The Christmas Cookie Club by Ann Pearlman
Pages : 270
Genre : Fiction, Holiday!
Stand Alone
My Rating :

What it’s about :

Every year, on the first Monday of December, the Christmas Cookie club gathers at Marnie’s house. This year again, the twelve girlfriends are getting ready to share wine, cookies, and the stories that make their lives.

The Christmas Cookie Club was a nice read, although a bit different from what I first expected. The complete story takes place in a single day, the day when the Cookie Club is meeting. Although there isn’t really a “story” in the traditional sense of the word, the book still kept me interested. Ann Pearlman made me feel as if, for a moment, I was part of the group – maybe like a little bird peeking on everyone’s conversations.

So, after reading so many reviews of the book last year, I was looking forward to finally reading it. The first 50 pages of the book were so depressing, for a while I thought I was reading the wrong book. Between them, Marnie and her best friend Charlene share an awful lot of sad stories : death of a husband, loss of a child, being cheated on, violent relationship… you name it, it’s there.

Luckily, as I turned the pages and the other girls arrived at Marnie’s house, things lighten up a bit and the book started to fill with the Christmas spirit. I found that the characters’ stories made them real, and I felt that, despite the number of characters in such a small number of pages, I knew who they were. Each chapter introduces a new cookie recipe (and they are so, so yummy looking, I’m absolutely going to try them!), and ends with an ingredient’s story. This made the book really easy to read little by little or, should I say, one bit at a time!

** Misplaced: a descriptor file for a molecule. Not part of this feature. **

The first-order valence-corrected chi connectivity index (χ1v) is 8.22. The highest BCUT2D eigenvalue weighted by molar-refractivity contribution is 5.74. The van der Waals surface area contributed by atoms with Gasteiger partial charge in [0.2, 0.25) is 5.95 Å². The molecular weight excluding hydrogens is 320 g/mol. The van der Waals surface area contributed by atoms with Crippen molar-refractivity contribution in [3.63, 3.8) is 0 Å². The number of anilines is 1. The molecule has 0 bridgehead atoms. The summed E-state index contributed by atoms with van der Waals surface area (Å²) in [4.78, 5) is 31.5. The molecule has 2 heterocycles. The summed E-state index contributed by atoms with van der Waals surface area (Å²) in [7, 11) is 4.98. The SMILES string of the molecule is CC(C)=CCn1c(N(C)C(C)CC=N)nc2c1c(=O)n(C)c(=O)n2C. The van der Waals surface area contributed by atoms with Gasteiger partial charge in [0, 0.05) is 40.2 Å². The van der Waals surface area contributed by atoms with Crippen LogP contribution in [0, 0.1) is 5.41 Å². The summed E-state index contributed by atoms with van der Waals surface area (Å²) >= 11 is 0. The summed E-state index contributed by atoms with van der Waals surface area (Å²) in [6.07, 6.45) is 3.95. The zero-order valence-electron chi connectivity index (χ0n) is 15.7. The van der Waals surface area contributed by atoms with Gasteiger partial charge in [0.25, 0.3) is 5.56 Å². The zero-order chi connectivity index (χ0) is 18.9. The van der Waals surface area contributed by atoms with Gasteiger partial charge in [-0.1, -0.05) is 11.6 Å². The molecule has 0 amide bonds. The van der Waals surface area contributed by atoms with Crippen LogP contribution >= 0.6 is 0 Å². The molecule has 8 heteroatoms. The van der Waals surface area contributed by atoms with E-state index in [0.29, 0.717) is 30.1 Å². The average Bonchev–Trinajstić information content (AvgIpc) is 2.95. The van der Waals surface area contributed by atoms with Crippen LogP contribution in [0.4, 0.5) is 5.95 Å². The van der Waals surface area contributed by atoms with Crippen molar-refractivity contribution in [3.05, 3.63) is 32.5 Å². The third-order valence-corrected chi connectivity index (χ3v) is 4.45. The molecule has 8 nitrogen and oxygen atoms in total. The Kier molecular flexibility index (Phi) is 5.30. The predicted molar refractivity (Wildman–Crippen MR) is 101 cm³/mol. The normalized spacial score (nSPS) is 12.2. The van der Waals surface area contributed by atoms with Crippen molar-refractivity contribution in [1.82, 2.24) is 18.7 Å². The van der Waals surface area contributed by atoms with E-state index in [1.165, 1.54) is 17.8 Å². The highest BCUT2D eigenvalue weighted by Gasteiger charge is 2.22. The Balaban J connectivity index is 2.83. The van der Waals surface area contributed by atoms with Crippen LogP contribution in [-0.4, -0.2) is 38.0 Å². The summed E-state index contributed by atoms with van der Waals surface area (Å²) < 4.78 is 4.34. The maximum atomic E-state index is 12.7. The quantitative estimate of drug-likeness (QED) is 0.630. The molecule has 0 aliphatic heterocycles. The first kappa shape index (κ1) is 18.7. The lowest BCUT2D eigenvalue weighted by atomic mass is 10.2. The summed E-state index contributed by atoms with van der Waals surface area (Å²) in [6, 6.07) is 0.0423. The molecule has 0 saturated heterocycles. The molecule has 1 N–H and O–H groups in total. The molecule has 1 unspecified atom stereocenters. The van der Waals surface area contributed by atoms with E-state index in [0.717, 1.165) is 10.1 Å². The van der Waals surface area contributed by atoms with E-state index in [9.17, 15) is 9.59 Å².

The voice of Marnie was easy to relate to, which surprised me since I had little in common with her – she’s a woman in her fifties about to have her first grandkids, for a start – but her loving personality made it easy to care for her. Because she is the narrator, everything is of course told from her point of view, which means she knows some things about her friends, and ignores some others. In spite of her group of friends taking a huge importance in the book, I couldn’t help but feel that this was, before anything, Marnie’s story. Through her friends life, she was telling her own. She admits to that easily though :

“Sometimes I can’t get my mind around the different versions of me, Marnie. And yet the friends who met the other adaptations of me through the decades are still part of my current life. Witnesses, when we’re all together, to my whole existence. I love them as I love myself in all my varieties and aspects. And I love them for the spectacular women they are, each in her own way. (p. 73)”

So, all in all, I really enjoyed this book. It was also the perfect read for this time of the year : the Cookie club meets soon before Christmas, but it’s not about Christmas. It’s about love, friendship, family, giving, and… cookies, of course!

And if you enjoy the book, or want to start your own cookie club, be sure to get your hands on this :